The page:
Category Archives: Reviews

Telling Stories about Storytelling @ AAM 2014

One of the highlights of my AAM 2014 experience (and the source of the most dread), was the storytelling panel that Seattle-based exhibit planner Judy Rand and I organized. AAM included a “storytelling” format this year in the call for proposals, and we thought it’d be interesting to put together a session that wasn’t the usual “people sitting behind a table talking while the slides went by” kind of presentation. Judy suggested we explore the power of storytelling based on the model of The Moth Radio Hour. I suggested the theme of “The thing I wished they’d told me when I started in museums” and we were off!
A big room can still feel like a stage with a little light control, oval seating... and a rug and plant.

A big room can still feel like a stage with a little light control, oval seating… and a rug and plant.

Over the next few months, we expanded our roster of speakers to include Catherine Hughes, Director of Interpretation at the Connor Prairie Museum and Nina Simon, the Executive Director from the Museum of Art and Science in Santa Cruz. Catherine’s an actress, Nina’s a former slam poet, and we knew they’d rise to the challenge of telling compelling stories within pretty rigid time limits. Judy and I, both more writers than speakers, had more to worry about. Coming up with a way to tell a compelling story is very different than writing a compelling story. Writing for the ear is, for me, much harder than writing for the eye. I don’t think I ever spent as much time practicing a conference presentation, cutting and tightening, as I did for the eight minutes I was alone in front of a room full of my peers telling my story.
The Storytellers: Nina, Judy, Ed, and Catherine

The Storytellers: Nina, Judy, Ed, and Catherine

In the end, depsite the angst it caused me, it was a great session. The stories we heard were amazing. Judy told us of her intense shyness in public and of the revelation of taking a personality test and finding out that it classified her a “people person.” Catherine described her love of museum work as an addiction and drew out a number of very funny, if slightly disturbing, analogies between her career path and an addict’s. Trust me, it was good. Nina told the story of her struggles as a new museum director and what it means to really be an activist instead of just talking about it.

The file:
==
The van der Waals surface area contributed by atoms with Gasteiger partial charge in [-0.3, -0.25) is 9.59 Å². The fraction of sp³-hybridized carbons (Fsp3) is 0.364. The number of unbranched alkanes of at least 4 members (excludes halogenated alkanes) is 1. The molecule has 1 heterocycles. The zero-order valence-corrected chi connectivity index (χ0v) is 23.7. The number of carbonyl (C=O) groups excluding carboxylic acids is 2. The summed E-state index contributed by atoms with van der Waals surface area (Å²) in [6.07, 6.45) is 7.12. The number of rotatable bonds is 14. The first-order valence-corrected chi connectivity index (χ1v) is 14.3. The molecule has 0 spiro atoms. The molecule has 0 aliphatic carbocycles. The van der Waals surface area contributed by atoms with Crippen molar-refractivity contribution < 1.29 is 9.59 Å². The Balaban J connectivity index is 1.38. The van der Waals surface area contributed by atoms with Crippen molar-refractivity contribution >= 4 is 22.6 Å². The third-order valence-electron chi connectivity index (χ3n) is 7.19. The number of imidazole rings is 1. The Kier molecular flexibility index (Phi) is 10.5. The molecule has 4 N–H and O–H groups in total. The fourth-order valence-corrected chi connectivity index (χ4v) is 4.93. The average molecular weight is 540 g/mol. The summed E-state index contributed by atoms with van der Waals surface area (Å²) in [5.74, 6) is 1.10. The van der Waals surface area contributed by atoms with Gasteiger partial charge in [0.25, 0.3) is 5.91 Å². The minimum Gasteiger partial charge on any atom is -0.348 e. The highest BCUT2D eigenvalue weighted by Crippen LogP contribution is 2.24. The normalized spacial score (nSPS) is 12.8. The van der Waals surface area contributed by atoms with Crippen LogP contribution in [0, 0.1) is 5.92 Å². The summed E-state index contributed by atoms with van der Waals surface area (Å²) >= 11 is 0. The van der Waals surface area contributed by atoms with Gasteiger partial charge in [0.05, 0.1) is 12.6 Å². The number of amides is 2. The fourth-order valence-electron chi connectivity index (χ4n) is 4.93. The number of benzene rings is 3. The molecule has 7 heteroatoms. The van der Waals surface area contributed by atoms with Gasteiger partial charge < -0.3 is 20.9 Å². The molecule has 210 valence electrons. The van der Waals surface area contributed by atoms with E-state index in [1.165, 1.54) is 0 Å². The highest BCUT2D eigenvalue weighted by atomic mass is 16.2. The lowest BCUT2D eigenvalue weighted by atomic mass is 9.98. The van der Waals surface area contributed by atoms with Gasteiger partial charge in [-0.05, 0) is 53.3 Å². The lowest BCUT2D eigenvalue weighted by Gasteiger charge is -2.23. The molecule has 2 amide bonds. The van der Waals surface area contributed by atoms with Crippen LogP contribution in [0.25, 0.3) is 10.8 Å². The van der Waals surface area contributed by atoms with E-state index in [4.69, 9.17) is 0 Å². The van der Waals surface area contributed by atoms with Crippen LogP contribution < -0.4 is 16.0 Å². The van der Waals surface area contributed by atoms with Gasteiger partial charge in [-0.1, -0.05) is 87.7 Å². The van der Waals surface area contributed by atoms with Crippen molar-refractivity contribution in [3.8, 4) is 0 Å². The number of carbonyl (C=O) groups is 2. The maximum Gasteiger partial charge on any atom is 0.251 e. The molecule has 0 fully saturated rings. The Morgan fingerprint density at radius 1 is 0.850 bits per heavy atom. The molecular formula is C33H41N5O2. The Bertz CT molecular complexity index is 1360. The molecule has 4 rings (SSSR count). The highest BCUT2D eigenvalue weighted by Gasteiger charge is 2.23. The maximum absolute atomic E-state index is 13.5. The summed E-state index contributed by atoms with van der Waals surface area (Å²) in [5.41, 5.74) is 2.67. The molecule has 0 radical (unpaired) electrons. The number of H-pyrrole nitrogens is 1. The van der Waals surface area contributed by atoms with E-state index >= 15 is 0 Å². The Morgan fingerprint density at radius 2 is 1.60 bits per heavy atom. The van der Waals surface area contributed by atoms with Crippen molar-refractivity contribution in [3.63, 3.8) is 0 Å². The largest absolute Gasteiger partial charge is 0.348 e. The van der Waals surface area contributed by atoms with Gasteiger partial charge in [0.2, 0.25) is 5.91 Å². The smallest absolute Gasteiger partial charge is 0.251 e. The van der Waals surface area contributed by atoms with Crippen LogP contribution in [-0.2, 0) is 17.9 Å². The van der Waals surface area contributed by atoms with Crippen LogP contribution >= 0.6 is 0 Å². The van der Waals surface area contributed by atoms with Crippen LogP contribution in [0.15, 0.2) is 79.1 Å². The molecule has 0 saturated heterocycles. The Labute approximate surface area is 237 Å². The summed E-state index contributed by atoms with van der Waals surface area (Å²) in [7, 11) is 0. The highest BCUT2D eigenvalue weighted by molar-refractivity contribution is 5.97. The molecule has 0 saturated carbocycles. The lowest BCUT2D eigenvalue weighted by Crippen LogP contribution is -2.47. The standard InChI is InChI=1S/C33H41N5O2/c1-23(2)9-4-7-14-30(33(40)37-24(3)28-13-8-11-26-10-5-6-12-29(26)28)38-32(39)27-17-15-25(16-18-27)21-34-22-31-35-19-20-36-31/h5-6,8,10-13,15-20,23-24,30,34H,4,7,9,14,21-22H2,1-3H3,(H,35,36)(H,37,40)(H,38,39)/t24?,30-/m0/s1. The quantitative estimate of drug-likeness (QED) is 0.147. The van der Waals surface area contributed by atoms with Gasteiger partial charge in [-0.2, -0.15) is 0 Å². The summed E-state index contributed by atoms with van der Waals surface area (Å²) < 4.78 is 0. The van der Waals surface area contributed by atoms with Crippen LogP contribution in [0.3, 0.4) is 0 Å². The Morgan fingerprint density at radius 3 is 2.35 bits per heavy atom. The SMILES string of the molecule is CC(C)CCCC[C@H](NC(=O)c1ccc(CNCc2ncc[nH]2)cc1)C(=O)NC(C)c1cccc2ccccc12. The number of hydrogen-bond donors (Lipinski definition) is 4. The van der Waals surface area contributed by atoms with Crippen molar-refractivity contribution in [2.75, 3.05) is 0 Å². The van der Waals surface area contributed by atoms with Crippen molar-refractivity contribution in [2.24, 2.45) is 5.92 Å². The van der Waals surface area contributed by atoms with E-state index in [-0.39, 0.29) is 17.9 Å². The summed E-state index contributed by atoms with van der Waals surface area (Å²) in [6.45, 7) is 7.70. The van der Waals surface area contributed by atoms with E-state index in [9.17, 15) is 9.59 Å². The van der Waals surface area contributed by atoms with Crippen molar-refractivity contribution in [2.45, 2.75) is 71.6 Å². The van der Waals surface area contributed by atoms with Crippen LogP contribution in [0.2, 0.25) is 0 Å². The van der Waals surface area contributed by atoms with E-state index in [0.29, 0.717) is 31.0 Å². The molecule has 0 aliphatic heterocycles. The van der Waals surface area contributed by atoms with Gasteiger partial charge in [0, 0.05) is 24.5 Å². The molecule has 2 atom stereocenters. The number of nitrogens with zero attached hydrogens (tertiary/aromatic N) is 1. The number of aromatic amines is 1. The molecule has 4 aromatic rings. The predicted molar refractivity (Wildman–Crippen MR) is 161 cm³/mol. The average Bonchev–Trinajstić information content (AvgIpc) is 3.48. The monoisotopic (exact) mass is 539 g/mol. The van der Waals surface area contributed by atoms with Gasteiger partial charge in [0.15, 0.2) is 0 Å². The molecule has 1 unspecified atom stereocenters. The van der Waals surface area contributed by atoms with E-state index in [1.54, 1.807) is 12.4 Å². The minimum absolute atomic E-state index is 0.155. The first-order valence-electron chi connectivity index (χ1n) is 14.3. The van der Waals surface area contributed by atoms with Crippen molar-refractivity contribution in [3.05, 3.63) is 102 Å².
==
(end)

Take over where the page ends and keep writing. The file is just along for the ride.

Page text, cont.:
Judy sharing her story with the audience.

Judy sharing her story with the audience.

When we asked the 200-odd people in the room to pair up and tell each other a 2-minute story, the noise level was deafening. Instead of having the usual question and answer session at the end, we invited audience members to come and share their stories with the audience. It was great.  Here are the handouts we made:

Our Storytelling Resources handout

Our 2-minute storytelling activity handout

I wrote about my own story over at PEM’s blog, and that prompted me to get this recollection down, and to include Judy’s and Catherine’s stories as well, in future posts.

Now back to editing CODE|WORDS essays and trying to write my own!

playing around in 3D, & being an active learner

by Ed Rodley
I was in New York a couple of weeks ago to go see a couple of plays, Ian McKellan and Patrick Stewart in Pinter and Becket. Heaven! I was also in town on a day that there was a Hack Day at the Metropolitan Museum, so after a serendipitous tweet from Neal Stimler, I made my way up to the Upper East Side and spent a few enjoyable hours in the Met, playing around w 3D, scanning things, meeting new people and having a blast.
Neal Stimler and DH Unicorn in their native habitat at the Met offices.

Neal Stimler and DH Unicorn in their native habitat at the Met offices.

 I got a chance to see how the Met is embodying the kinds of change that so many museums (mine included) are contemplating and came away invigorated by their enterpreneurial, almost start-up like culture. Such a change from just a few years ago.
The Sense handheld 3D scanner

The Sense handheld 3D scanner

One of the best parts of the event was that Don Undeen (he of the MCN Ignite talk) was demoing a 3D Systems Sense 3D scanner. This inexpensive IR-based scanner (think Kinect you can brandish) is relatively new and Don was testing one with the Hack Day crew. 

Yours truly. Not bad quality...

Yours truly. Not bad quality…

I got scanned at a crazy drunken angle. How, I don’t know. I was sitting up straight, still as a statue, as Don worked his way around me. I think when he was cropping the scan afterwards, he solidified the scan by filling in the bottom at that rakish angle.